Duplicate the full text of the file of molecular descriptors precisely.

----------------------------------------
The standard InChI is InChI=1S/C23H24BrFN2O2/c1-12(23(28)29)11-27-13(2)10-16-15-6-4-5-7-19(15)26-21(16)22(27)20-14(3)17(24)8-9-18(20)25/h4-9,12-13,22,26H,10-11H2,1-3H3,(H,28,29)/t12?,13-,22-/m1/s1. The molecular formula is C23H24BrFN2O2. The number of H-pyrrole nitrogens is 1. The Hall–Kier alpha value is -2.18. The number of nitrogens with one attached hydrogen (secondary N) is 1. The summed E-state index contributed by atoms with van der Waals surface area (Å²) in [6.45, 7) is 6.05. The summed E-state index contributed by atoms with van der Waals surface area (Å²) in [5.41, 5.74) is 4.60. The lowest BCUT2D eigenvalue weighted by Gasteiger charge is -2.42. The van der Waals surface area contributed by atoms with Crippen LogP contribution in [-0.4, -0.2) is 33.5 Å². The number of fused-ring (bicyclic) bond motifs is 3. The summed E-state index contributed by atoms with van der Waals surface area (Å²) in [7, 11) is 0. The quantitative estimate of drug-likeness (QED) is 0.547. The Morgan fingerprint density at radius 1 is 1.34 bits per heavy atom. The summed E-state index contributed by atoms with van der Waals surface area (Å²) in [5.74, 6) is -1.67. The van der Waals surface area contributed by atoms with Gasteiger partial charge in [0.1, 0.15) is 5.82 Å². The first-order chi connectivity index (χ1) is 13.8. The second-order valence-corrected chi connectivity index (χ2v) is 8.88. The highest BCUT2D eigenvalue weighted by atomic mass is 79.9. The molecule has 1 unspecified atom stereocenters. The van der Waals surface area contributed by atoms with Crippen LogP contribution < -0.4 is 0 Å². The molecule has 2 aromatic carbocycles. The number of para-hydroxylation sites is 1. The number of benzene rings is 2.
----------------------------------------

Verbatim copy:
The standard InChI is InChI=1S/C23H24BrFN2O2/c1-12(23(28)29)11-27-13(2)10-16-15-6-4-5-7-19(15)26-21(16)22(27)20-14(3)17(24)8-9-18(20)25/h4-9,12-13,22,26H,10-11H2,1-3H3,(H,28,29)/t12?,13-,22-/m1/s1. The molecular formula is C23H24BrFN2O2. The number of H-pyrrole nitrogens is 1. The Hall–Kier alpha value is -2.18. The number of nitrogens with one attached hydrogen (secondary N) is 1. The summed E-state index contributed by atoms with van der Waals surface area (Å²) in [6.45, 7) is 6.05. The summed E-state index contributed by atoms with van der Waals surface area (Å²) in [5.41, 5.74) is 4.60. The lowest BCUT2D eigenvalue weighted by Gasteiger charge is -2.42. The van der Waals surface area contributed by atoms with Crippen LogP contribution in [-0.4, -0.2) is 33.5 Å². The number of fused-ring (bicyclic) bond motifs is 3. The summed E-state index contributed by atoms with van der Waals surface area (Å²) in [7, 11) is 0. The quantitative estimate of drug-likeness (QED) is 0.547. The Morgan fingerprint density at radius 1 is 1.34 bits per heavy atom. The summed E-state index contributed by atoms with van der Waals surface area (Å²) in [5.74, 6) is -1.67. The van der Waals surface area contributed by atoms with Gasteiger partial charge in [0.1, 0.15) is 5.82 Å². The first-order chi connectivity index (χ1) is 13.8. The second-order valence-corrected chi connectivity index (χ2v) is 8.88. The highest BCUT2D eigenvalue weighted by atomic mass is 79.9. The molecule has 1 unspecified atom stereocenters. The van der Waals surface area contributed by atoms with Crippen LogP contribution < -0.4 is 0 Å². The molecule has 2 aromatic carbocycles. The number of para-hydroxylation sites is 1. The number of benzene rings is 2.